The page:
Contemplating which route to take

Discussion in 'Photography Equipment & Products' started by vmorriss, Apr 19, 2008.

  1. vmorriss

    vmorriss TPF Noob!

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    I'm fairly new to the dSLR market. I've been playing around w/ my roommates old Nikon F2 for a while, but I can't say that I really know a lot about photography, besides what I've been able to dig up on the internet.

    I've decided to upgrade from my point-and-shoot to a dslr for two main reasons. Firstly I want to begin taking photos for my college newspaper, and secondly because I plan on studying abroad some time next year, and don't want to pass up the opportunity to take great photos.

    I have looked at many basic setups, but what I'm mainly looking for is an average consumer camera, that I won't feel like upgrading for a couple years, and maybe one decent quality walk around lens, and a somewhat decent telephoto.

    Since the xsi came out, I was immediately attracted to the xti's price drop. After reading some reviews I thought it might be interesting to get the xti (body only), the Tamron SP AF 17-50mm F/2.8 Di II LD, and the canon 50mm f/1.8 prime lens. That would total to about $1040, and then I might get the Canon EF 70-200mm f/4L USM ($590ish) sometime later when I have saved up more money.

    Alternatively, I was looking at the Nikon d80 paired with the Nikon 18-200mm f/3.5-5.6 G ED-IF AF-S VR all around lens, which would total for about $1320. I am hesitant to get an all-around lens, as I've heard that the distortion is pretty bad in some areas of the range, the close up performance isn't supposed to be that great, and it is supposed to be soft at points. Most of all, my whole point was to get away form point-and shoots, so why get an all around lens for everything?

    Price wise there doesn't seem to be a huge difference between going the nikon or canon route... I will just have to work more hours over the summer. I was just wondering if anyone had any opinions. Should I start a little more at the low end? Thanks in advance! (sorry this was so long)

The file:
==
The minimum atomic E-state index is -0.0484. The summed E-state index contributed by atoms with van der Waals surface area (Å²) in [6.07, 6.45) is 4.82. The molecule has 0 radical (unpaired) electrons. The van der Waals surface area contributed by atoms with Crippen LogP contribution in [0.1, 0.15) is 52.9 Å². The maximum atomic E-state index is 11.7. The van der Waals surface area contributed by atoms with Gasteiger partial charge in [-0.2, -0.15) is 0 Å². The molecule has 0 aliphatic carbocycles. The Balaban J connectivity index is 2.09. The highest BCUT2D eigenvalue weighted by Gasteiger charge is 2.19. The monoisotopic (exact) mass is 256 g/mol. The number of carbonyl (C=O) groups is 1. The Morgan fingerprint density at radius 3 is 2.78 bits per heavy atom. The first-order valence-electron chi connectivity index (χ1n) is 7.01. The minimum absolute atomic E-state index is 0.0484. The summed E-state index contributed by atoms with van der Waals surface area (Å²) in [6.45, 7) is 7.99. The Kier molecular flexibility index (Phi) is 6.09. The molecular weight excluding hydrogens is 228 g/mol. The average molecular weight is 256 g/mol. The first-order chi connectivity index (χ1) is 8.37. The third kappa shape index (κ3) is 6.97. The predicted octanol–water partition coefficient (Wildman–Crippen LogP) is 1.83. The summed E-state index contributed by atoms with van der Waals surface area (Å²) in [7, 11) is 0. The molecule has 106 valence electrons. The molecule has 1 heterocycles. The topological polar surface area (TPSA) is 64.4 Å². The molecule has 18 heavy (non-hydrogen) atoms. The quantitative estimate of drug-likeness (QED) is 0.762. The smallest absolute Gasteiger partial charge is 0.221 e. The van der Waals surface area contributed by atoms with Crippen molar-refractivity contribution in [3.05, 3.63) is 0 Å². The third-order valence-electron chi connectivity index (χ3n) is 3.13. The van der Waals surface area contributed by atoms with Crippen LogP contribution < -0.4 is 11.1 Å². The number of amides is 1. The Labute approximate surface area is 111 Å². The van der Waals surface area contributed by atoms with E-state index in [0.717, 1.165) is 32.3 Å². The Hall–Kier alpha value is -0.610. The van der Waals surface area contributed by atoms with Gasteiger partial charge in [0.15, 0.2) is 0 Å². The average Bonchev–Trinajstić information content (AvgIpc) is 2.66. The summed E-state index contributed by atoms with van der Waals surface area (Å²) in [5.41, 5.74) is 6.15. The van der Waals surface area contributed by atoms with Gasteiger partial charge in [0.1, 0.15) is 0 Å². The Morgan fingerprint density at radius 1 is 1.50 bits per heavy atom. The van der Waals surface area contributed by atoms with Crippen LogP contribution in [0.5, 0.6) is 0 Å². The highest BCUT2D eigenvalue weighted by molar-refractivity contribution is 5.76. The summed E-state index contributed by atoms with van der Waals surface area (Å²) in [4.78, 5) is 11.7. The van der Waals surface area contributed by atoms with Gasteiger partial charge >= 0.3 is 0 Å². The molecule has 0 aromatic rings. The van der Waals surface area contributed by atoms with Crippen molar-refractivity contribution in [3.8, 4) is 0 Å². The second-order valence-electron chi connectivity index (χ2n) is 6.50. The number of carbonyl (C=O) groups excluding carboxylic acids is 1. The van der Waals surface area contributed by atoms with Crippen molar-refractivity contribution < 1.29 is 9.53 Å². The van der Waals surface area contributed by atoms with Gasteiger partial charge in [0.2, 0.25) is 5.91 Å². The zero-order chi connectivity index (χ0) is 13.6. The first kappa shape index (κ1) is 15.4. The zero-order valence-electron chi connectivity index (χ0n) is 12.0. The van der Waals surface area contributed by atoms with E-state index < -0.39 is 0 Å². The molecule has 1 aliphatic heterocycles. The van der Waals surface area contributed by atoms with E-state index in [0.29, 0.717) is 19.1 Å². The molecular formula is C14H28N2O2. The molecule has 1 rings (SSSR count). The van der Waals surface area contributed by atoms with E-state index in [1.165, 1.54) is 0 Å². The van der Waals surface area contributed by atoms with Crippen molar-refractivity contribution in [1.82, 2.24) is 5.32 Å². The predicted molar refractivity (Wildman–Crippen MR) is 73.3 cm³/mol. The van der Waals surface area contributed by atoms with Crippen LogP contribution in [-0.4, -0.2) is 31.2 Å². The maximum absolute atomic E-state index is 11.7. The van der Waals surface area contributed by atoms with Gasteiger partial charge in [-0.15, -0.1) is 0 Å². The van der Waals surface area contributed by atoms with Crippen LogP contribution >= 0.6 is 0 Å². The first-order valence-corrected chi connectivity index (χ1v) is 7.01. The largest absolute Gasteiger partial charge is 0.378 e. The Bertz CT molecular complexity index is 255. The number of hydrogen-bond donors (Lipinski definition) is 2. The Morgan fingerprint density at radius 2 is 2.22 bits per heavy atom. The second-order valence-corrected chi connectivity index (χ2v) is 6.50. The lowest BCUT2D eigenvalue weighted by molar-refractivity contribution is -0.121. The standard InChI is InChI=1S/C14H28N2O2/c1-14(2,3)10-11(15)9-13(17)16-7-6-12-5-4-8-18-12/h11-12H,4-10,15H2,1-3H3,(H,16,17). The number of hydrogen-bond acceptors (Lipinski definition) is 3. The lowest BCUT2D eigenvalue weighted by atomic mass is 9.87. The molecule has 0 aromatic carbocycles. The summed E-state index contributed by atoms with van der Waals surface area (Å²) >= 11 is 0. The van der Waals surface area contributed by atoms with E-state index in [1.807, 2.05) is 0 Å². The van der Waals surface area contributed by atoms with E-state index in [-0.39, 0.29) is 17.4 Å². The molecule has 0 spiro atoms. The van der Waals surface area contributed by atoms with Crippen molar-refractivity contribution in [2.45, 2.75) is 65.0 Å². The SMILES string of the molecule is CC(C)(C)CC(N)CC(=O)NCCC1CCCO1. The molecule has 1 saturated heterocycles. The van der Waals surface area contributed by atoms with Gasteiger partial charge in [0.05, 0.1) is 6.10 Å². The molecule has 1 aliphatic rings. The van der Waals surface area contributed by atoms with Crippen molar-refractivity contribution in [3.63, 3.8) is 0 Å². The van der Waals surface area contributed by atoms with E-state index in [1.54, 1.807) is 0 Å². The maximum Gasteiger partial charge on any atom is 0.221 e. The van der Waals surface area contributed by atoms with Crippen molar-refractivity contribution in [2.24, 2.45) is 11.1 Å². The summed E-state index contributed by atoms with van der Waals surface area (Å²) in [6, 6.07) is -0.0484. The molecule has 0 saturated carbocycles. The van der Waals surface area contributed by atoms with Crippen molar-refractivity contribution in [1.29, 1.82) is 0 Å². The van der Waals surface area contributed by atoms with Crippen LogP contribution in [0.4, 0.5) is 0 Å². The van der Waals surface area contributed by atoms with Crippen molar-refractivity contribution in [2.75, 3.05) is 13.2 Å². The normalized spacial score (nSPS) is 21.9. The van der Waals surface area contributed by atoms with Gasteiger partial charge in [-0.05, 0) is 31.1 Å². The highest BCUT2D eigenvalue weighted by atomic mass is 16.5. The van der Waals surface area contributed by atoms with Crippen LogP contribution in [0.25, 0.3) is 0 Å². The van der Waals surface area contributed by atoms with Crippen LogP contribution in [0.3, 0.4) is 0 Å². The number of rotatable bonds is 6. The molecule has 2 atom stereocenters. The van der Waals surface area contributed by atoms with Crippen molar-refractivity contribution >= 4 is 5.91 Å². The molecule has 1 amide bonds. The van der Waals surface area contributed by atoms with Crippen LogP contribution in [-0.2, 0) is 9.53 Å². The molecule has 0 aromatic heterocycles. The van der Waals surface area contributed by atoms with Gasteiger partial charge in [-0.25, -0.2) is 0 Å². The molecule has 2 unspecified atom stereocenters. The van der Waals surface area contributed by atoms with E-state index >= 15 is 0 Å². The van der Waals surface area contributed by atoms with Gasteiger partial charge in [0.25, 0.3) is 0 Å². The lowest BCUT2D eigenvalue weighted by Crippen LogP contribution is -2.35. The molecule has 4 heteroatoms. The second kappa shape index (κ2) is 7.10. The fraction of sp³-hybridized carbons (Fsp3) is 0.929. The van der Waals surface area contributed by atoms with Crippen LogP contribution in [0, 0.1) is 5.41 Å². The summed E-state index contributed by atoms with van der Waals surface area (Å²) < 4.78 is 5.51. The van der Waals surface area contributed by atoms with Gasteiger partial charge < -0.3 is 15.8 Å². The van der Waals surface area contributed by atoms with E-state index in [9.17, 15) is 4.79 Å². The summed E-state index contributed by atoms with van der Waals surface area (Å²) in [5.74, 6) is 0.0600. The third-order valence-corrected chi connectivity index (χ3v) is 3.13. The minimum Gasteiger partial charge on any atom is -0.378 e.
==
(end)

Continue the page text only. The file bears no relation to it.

2. jilleenphoto

    jilleenphoto TPF Noob!

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    I'm new to the dSLR game as well, just purchased a Nikon D60 about a month ago.

    I've never really understood manual settings, and working with my old Kodak P850, it was either hit or miss with the manual modes.

    What I do like about my Nikon is that it tells you what the f-stop and shutter speed is in every shooting mode. I think that is an important and handy tool for someone who hasn't had a lot of experience with the manual modes because you can learn through trial and error which modes work with which settings and why, then from there you can actually teach yourself what manual settings will work for each subject you're shooting.

    It also gives you a few different manual modes, where you can shoot in Shutter Priority mode for example, and only have to set the shutter speed. The camera picks the best f-stop for the shutter speed you select, and you can tell from how your picture comes out which shutter speed would have been better to use.

    There's also an aperture priority mode, which is the opposite of shutter mode. Then there is priority mode, which selects the best shutter AND aperture for you, and of course the full out manual mode.

    The camera also tells you if the subject is too dark, too light...etc.. before you take the picture.

    My draw backs so far to this model is the focus points, which I still haven't learned how to fully control.

    Over-all though, it's been great for me. If nothing else I am learning how to select my own manual modes, and the lens that came with the camera produces way better shots than the Kodak I was just using.

    What I don't like about dSLR's seems to be that there is no live mode for most of the ones I researched. You have to shoot while looking through the view finder, which I suppose is more professional anyway.

    Hope that helps. A great site is to see the pros and cons of a new camera is: http://www.dpreview.com/reviews/nikond80/
     
  3. SpeedTrap

    SpeedTrap TPF Noob!

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    Ok, so here is my opinion. I am a Nikon guy so I can’t comment on the Canon Bodies.
    As far as the D80 is a very capable camera, and as for the 18-200 Lens it is a solid lens for general use.
    The thing to remember about the 18-200 lens is that you do trade off a bit of distortion or softness at some focal ranges (I do mean only a little bit) I do own this lens and have been very happy with the results from it. It is nice to have it on my second body if I do not want to walk around with my big 70-200mm F2.8 on.
    Using this lens has an advantage that you will not have to change lenses as often and will provide a great overall experience. Once you have discovered what areas you need faster glass you can purchase more lenses when you are ready.
     
  4. RyanLilly

    RyanLilly No longer a newbie, moving up!

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    I think you're right on with the canon package you have put together, that Tamron gets rave reviews and is on my shopping list, and you cant beat the 50mm 1.8 for the price. I think you will be much happier in the end with a fixed 2.8 like the Tamron offers. Now the D80 is a great camera also and that 17-50 is available in a Nikon mount as well Search these forums, you will find a lot of mixed opinions about the Nikon 18-200.
     

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